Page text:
Top of rack switching in a nutshell
Top of rack switching, often abbreviated as ToR, is a popular methodology for data center management and an alternative to end of row switching, or EoR. In a top of rack system, each server is connected to a switch mounted within the same cabinet making for a self contained arrangement. This switch is then connected to an external central aggregate switch. End of row switching, alternatively, requires each individual server to connect to the central aggregate switch directly. The servers in an end of rack switching scenario may be spread across different cabinets.
Advantages of top of rack switching
As the sheer density of servers per rack has skyrocketed over the past decade, both due to increased network data requirements as well as a general decrease in the size of the equipment, top of rack architecture is often the more appealing manner in which to arrange and build data centers. With the advantages offered by this method as opposed to end of row architecture, it’s no surprise to see why this is often the go-to solution for data centers the world over.
1. Less clutter
Top of rack architecture is a dream come true for those who wish to avoid the clutter and madness so often associated with data rooms as all of the servers in each cabinet are first connected to the switch located internally within the same rack. As a result, fewer cables run between the cabinets and the aggregate switch. A lower cable requirement also has the added benefit of being less expensive as it does not require the same extensive infrastructure of copper cabling running throughout the data center. The days of dozens of yards of cobwebbed, dusty cable runs could be put in the rearview mirror with the implementation of top of rack switching.
2. Flexibility in placement
As an added bonus, the “top” part of the term “top of rack” is not a hard and fast rule. While it generally holds true that people prefer the ease of access granted by mounting the switch around eye level, one can instead install the switch in the middle of their cabinet between their servers. This allows them to standardize cable lengths to more similar measurements as opposed to a bevy of extremely long and short runs. Cables of close lengths provide a tighter, more efficient environment yielding yet another often overlooked advantage made possible with top of rack switching architecture’s cable efficiency: there are fewer ventilation obstructions and restrictions when it comes to keeping equipment cool. More mess means more heat.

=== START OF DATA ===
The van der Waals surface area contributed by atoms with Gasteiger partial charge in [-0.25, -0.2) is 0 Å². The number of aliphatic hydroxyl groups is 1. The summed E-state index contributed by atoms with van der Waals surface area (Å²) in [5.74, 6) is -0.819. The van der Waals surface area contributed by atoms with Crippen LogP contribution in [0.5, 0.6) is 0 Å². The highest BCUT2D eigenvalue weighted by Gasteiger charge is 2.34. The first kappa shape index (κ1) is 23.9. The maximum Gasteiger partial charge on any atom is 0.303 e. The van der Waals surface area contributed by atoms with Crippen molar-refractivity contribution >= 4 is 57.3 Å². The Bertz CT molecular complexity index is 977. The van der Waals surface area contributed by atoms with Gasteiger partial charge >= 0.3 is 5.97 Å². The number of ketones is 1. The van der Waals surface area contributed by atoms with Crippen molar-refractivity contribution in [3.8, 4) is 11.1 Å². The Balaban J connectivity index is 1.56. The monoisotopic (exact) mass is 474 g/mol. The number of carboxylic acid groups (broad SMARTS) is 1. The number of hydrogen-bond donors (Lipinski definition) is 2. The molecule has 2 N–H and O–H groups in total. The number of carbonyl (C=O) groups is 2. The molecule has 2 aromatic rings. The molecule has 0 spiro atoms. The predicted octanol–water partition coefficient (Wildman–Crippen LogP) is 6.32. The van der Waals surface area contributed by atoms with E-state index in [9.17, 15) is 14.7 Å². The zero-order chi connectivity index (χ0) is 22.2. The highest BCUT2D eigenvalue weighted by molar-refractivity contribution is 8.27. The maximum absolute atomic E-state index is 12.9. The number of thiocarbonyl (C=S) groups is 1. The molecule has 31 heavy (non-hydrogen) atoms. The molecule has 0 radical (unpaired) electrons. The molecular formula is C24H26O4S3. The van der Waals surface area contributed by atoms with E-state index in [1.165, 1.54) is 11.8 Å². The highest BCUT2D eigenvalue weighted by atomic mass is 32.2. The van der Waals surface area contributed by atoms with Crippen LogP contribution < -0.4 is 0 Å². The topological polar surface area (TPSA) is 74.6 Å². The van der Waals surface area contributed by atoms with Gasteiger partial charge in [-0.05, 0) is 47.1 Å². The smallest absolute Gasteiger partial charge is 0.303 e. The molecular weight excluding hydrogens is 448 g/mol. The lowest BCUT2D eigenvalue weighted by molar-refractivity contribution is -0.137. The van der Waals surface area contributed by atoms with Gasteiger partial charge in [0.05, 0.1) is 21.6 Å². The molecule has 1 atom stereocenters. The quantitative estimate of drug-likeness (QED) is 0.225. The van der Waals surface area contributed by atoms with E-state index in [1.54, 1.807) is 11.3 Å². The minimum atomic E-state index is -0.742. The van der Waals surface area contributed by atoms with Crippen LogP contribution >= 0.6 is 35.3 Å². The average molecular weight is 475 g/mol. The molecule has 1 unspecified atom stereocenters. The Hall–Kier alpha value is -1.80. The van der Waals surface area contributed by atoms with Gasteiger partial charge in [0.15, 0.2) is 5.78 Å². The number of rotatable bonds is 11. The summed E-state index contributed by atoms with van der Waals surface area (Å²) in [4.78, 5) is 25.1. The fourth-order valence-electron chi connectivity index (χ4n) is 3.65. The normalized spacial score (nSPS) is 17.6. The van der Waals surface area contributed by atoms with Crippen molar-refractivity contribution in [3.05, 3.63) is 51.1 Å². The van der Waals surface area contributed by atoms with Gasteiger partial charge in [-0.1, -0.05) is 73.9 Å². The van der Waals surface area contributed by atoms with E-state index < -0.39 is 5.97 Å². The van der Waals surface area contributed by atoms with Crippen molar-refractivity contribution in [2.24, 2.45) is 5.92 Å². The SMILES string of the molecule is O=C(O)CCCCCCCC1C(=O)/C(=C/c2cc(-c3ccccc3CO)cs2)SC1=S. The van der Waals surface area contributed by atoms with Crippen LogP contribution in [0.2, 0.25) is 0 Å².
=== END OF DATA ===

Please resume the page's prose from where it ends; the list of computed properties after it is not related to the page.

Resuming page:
3. Easy to rearrange
Top of rack switching arrangements are more modular than the alternative. Having everything you need in one cabinet means you can deploy more easily and in less time. Cabinets can be moved relatively easily with only minor disconnections and inconvenience due, once again, to the minimized external cabling. Data centers can be rearranged to accommodate changes in the room layout as needed without the need for a tremendously time consuming overhaul.
4. Efficient troubleshooting
This modular characteristic makes it easier to diagnose, isolate, and remedy technical issues as well. In an end of row system, a problem could potentially affect an entire row of server cabinets and the source of said issue could be challenging to track down as a result. As opposed to a problem harming a significant portion of your data center, the previously mentioned modular nature of top of rack switching means if something goes wrong it will typically only affect the servers placed within that cabinet. This makes for a much less advanced game of troubleshooting whack-a-mole.
5. More futureproof
Additionally, upgrading a top of rack system is a more streamlined process than in the alternative. Parts can be swapped out and replaced with only a very slim possibility of a change having unexpected consequences outside of the specific cabinet that you’re working on. This makes top of rack architecture ideal for those who prioritize a more future proof data center in the ever changing world of IT.
While there is no one size fits all solution to improve the efficiency of the world’s data centers and no universally suitable layout for every situation, for those who are seeking an arrangement that allows for supreme efficiency, top of rack architecture could be a no brainer, especially for new builds. While it is true that adherents to end of row methodology will make note of the fact that more switches means more potential management costs and the modular nature of top of rack systems may require some rack spaces to go unfilled, these small trade-offs pale in comparison to the overall logistical advantages and potential financial savings associated with having a top of rack switching system in place.
Top of rack switching allows for:
- Significantly reduced cable complexity
- A greater possibility for lower overall cost
- A modular design that facilitates movement and deployability
- Far less clutter resulting in improved airflow
- Easier troubleshooting and upgrading due to cabinets behaving independently